English newsbooks had first appeared in the 1620s but in conditions of such tight censorship that the government effectively had a monopoly on the news. The twice-weekly "London Gazette" was established in 1665 as the official vehicle for news. However, by the end of the century there was a huge demand for news from all parts of the country and news-sheets proliferated. In the 18th century the relaxation of censorship opened the way to newspapers becoming major vehicles of political debate, mirroring the increasing openess of the British political system. As the century progressed, so proprietors realized the commercial potential of newspapers and in the 19th century the commercial press rose to new heights. This account charts the rise of the English press and shows how newspapers have played a key role in the development of a national consciousness. Throughout the book, we are reminded that newspapers stand and fall by their circulation figures and as the period covered by the book draws to a close we are on the threshold of the age of the press barons, men like Northcliffe who could control both the popular and the quality press.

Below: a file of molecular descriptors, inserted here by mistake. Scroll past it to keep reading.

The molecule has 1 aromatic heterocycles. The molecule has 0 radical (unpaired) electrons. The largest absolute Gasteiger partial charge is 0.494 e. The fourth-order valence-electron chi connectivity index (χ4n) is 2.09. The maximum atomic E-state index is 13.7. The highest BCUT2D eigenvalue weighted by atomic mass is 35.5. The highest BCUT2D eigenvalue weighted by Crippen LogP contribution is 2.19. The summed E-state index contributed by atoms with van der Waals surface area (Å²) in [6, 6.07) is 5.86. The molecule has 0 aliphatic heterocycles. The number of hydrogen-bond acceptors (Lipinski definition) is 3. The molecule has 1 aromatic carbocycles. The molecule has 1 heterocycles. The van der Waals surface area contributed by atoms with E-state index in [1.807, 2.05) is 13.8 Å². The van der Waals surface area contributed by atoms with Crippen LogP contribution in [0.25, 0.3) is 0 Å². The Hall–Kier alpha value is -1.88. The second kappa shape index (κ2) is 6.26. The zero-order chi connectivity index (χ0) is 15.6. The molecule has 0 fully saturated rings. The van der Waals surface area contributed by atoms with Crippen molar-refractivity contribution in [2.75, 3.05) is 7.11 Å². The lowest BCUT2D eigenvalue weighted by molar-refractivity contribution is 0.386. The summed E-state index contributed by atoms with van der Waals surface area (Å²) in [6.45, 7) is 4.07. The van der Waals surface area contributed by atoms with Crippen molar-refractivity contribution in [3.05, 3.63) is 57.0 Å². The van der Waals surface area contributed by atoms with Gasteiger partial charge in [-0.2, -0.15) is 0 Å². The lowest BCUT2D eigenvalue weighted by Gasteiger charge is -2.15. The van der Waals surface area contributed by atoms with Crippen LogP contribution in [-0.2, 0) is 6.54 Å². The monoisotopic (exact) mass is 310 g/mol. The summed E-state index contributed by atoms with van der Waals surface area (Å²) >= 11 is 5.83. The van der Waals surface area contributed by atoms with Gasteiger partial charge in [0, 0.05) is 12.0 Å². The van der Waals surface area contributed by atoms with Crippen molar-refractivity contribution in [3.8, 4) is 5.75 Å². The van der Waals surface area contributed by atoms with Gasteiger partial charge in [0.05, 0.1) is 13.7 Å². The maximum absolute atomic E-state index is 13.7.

The daily newspaper as we know it today had its origins in the difficult political conditions of the 17th century. This account charts the rise of the English press and shows how newspapers have played a key role in the development of national consciousness.
1621-1750; politics - 1750; balancing the contents; continuity and change 1750-89; "improvement" - the social politics of morality; the development of the provincial press; politics 1750-89; reporting the revolution; politics 1800-33; a new world of print.